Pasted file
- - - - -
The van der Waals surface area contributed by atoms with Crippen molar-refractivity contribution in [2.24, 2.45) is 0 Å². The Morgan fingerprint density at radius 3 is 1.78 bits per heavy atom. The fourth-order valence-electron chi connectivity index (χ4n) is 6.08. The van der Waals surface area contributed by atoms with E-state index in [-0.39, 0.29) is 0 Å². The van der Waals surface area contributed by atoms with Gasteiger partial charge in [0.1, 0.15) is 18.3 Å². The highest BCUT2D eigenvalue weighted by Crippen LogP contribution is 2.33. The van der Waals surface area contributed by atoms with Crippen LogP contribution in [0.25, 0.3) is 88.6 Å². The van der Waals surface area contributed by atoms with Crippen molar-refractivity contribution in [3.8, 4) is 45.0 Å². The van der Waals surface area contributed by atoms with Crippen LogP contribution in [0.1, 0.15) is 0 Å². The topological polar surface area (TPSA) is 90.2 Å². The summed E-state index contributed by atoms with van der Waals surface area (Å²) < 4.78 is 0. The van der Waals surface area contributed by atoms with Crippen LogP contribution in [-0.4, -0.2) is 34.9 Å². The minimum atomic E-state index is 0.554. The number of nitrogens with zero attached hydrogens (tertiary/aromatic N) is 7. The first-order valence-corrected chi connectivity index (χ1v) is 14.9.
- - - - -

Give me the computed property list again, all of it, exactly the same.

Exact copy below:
The van der Waals surface area contributed by atoms with Crippen molar-refractivity contribution in [2.24, 2.45) is 0 Å². The Morgan fingerprint density at radius 3 is 1.78 bits per heavy atom. The fourth-order valence-electron chi connectivity index (χ4n) is 6.08. The van der Waals surface area contributed by atoms with E-state index in [-0.39, 0.29) is 0 Å². The van der Waals surface area contributed by atoms with Gasteiger partial charge in [0.1, 0.15) is 18.3 Å². The highest BCUT2D eigenvalue weighted by Crippen LogP contribution is 2.33. The van der Waals surface area contributed by atoms with Crippen LogP contribution in [0.25, 0.3) is 88.6 Å². The van der Waals surface area contributed by atoms with Crippen molar-refractivity contribution in [3.8, 4) is 45.0 Å². The van der Waals surface area contributed by atoms with Crippen LogP contribution in [0.1, 0.15) is 0 Å². The topological polar surface area (TPSA) is 90.2 Å². The summed E-state index contributed by atoms with van der Waals surface area (Å²) < 4.78 is 0. The van der Waals surface area contributed by atoms with Crippen LogP contribution in [-0.4, -0.2) is 34.9 Å². The minimum atomic E-state index is 0.554. The number of nitrogens with zero attached hydrogens (tertiary/aromatic N) is 7. The first-order valence-corrected chi connectivity index (χ1v) is 14.9.